Madonna is the Queen of Pop, but she could also be called the Chameleon of Pop. This legendary artist made a name for herself by breaking boundaries, writing about controversial themes, and performing with unconventional, even scandalous imagery and religious iconography.
But she wasn’t always a singer. In fact, Madonna started out as the complete opposite: a dancer.
From Dancer To Singing Star
Born to Catholic parents in 1958, Madonna Louise Ciccone grew up as a rebellious young girl who wanted something more out of life than mediocrity. She loved to dance; she took ballet lessons, received a dance scholarship at the University of Michigan, and attended the American Dance Festival in Durham, NC.
In 1978, Madonna moved to New York City and made her way working at Dunkin’ Donuts and performing in modern dance troupes, all while taking dance classes.
Her focus on dancing shifted to singing beginning in 1979, when she fell in love with Dan Gilroy. Gilroy was a musician, and together they formed the Breakfast Club Band in which Madonna sang. She also played the drums and the guitar. Later, she formed a new band with drummer Stephen Bray called Emmy and the Emmys.
Soon, though, Madonna decided to become a solo artist. She recorded a demo and promoted it to various DJs. One of them liked her work and introduced her to the president of Sire Records, where she signed on for three singles and an album option. Her singles “Everybody” and “Burning Up” turned into hits, and Madonna was able to release her self-titled debut album.
Becoming An Icon
Madonna’s debut album rose to number 8 on the Billboard 200 for 1983. Following this success, she gained even more exposure by performing on American Bandstand and Top of the Pops. In the process, she became a fashion and cultural icon for young women and girls. They emulated her signature fishnet stockings, capris, and crucifix jewelry.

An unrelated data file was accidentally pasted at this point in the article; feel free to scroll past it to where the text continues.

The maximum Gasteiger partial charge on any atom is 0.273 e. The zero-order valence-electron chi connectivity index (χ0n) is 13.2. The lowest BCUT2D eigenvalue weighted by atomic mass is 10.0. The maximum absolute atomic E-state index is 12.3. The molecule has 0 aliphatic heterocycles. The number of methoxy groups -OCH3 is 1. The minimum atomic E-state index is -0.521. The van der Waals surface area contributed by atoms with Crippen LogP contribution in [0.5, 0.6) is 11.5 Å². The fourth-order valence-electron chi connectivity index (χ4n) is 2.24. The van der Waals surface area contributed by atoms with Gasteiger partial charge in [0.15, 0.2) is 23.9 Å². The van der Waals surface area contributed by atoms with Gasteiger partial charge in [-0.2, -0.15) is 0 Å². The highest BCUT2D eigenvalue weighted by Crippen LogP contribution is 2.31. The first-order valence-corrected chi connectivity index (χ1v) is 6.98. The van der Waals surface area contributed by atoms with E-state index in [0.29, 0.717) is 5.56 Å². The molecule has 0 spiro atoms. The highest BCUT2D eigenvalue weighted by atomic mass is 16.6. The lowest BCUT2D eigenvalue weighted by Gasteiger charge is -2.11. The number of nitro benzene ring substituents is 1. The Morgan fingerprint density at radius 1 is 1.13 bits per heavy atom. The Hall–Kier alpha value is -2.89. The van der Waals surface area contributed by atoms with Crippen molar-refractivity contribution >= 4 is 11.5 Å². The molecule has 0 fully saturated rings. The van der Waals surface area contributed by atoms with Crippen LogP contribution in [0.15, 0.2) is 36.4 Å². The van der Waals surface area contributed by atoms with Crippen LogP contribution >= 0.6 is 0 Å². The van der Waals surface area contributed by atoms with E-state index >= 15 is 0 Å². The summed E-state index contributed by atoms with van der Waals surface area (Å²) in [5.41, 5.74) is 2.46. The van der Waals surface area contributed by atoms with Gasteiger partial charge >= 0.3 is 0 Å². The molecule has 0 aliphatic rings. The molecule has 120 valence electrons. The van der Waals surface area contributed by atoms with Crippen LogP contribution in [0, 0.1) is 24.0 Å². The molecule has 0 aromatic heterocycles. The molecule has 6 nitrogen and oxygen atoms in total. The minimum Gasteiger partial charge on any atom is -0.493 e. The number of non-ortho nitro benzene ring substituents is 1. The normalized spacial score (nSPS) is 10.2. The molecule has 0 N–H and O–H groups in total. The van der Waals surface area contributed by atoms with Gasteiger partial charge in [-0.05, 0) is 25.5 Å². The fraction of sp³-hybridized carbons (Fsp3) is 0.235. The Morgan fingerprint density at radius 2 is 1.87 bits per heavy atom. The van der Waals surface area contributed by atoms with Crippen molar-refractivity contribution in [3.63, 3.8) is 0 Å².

Madonna released her second album, Like a Virgin, in 1984, and it was even more popular than the first. It became the first album released by a female artist to sell 5 million copies in the United States. Overall, it sold 21 million copies globally.
Breaking All The Rules
Madonna was a rule-breaker. After the release of her third album, True Blue, which featured 5 number one hit singles, she decided to make controversy with her fourth venture, Like a Prayer. The album featured a title track which she debuted during a Pepsi commercial. It showed scandalous themes like making love to a saint and cross burning. The Vatican condemned it, but the non-religious public loved it.
From then on, Madonna morphed into a symbol of bold, sexual artistry. She titled her fifth album Erotica and released a book at the same time called Sex, which contained graphic sexual imagery. This new provocative image, which was made even more scandalous with sexually suggestive stage performances, was not as well received by the public. Nevertheless, it served as a reminder that Madonna was her own person, her own artist, and she would not be held back by popular conventions.
“She Is Pop”
Throughout the 2000s, Madonna continued making music as well as writing and directing films. She broke records with her Re-Invention and Confessions tours, all the while rustling up controversy with sexual and religious imagery. She performed during the MTV Music Awards, at Super Bowl Halftime Shows, and around the world. She’s still making music and taking names today, at the age of 63.
In the words of Bianca Gracie, writer for Spin, Madonna is not just the Queen of Pop: “she is Pop.” She defined the sound and look of the genre for women for all time.
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